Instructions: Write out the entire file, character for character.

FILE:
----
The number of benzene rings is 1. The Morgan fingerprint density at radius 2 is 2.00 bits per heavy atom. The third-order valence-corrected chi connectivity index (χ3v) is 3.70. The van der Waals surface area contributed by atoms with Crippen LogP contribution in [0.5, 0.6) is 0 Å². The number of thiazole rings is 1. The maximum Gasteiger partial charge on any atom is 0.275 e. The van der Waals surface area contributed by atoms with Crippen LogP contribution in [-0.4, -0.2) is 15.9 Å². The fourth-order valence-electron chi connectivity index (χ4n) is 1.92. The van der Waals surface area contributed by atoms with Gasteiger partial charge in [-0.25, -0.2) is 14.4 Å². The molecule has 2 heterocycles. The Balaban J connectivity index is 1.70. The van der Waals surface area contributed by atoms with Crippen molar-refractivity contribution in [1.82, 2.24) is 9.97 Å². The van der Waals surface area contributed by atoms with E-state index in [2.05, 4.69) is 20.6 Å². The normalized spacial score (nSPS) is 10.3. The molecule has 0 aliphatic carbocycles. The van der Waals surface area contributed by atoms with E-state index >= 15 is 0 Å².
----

The number of benzene rings is 1. The Morgan fingerprint density at radius 2 is 2.00 bits per heavy atom. The third-order valence-corrected chi connectivity index (χ3v) is 3.70. The van der Waals surface area contributed by atoms with Crippen LogP contribution in [0.5, 0.6) is 0 Å². The number of thiazole rings is 1. The maximum Gasteiger partial charge on any atom is 0.275 e. The van der Waals surface area contributed by atoms with Crippen LogP contribution in [-0.4, -0.2) is 15.9 Å². The fourth-order valence-electron chi connectivity index (χ4n) is 1.92. The van der Waals surface area contributed by atoms with Gasteiger partial charge in [-0.25, -0.2) is 14.4 Å². The molecule has 2 heterocycles. The Balaban J connectivity index is 1.70. The van der Waals surface area contributed by atoms with Crippen molar-refractivity contribution in [1.82, 2.24) is 9.97 Å². The van der Waals surface area contributed by atoms with E-state index in [2.05, 4.69) is 20.6 Å². The normalized spacial score (nSPS) is 10.3. The molecule has 0 aliphatic carbocycles. The van der Waals surface area contributed by atoms with E-state index >= 15 is 0 Å².